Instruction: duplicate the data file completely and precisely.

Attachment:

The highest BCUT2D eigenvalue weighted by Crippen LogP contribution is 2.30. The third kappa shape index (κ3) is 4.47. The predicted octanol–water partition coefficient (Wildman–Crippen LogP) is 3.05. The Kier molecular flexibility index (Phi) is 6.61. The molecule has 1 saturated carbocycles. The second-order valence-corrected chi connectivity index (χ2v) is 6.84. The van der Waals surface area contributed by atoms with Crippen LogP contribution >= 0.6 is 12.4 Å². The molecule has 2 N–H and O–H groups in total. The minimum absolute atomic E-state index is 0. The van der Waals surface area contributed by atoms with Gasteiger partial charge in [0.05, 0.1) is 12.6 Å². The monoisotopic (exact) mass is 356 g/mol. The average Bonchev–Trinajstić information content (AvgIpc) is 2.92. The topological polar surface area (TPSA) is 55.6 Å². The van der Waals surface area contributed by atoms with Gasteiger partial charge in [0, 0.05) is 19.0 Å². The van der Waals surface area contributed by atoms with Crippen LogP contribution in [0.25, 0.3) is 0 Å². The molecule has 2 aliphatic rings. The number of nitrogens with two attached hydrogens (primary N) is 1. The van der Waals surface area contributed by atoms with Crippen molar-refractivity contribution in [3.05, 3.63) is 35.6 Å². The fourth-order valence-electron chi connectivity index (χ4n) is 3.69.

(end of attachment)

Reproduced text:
The highest BCUT2D eigenvalue weighted by Crippen LogP contribution is 2.30. The third kappa shape index (κ3) is 4.47. The predicted octanol–water partition coefficient (Wildman–Crippen LogP) is 3.05. The Kier molecular flexibility index (Phi) is 6.61. The molecule has 1 saturated carbocycles. The second-order valence-corrected chi connectivity index (χ2v) is 6.84. The van der Waals surface area contributed by atoms with Crippen LogP contribution >= 0.6 is 12.4 Å². The molecule has 2 N–H and O–H groups in total. The minimum absolute atomic E-state index is 0. The van der Waals surface area contributed by atoms with Gasteiger partial charge in [0.05, 0.1) is 12.6 Å². The monoisotopic (exact) mass is 356 g/mol. The average Bonchev–Trinajstić information content (AvgIpc) is 2.92. The topological polar surface area (TPSA) is 55.6 Å². The van der Waals surface area contributed by atoms with Gasteiger partial charge in [0, 0.05) is 19.0 Å². The van der Waals surface area contributed by atoms with Crippen LogP contribution in [0.25, 0.3) is 0 Å². The molecule has 2 aliphatic rings. The number of nitrogens with two attached hydrogens (primary N) is 1. The van der Waals surface area contributed by atoms with Crippen molar-refractivity contribution in [3.05, 3.63) is 35.6 Å². The fourth-order valence-electron chi connectivity index (χ4n) is 3.69.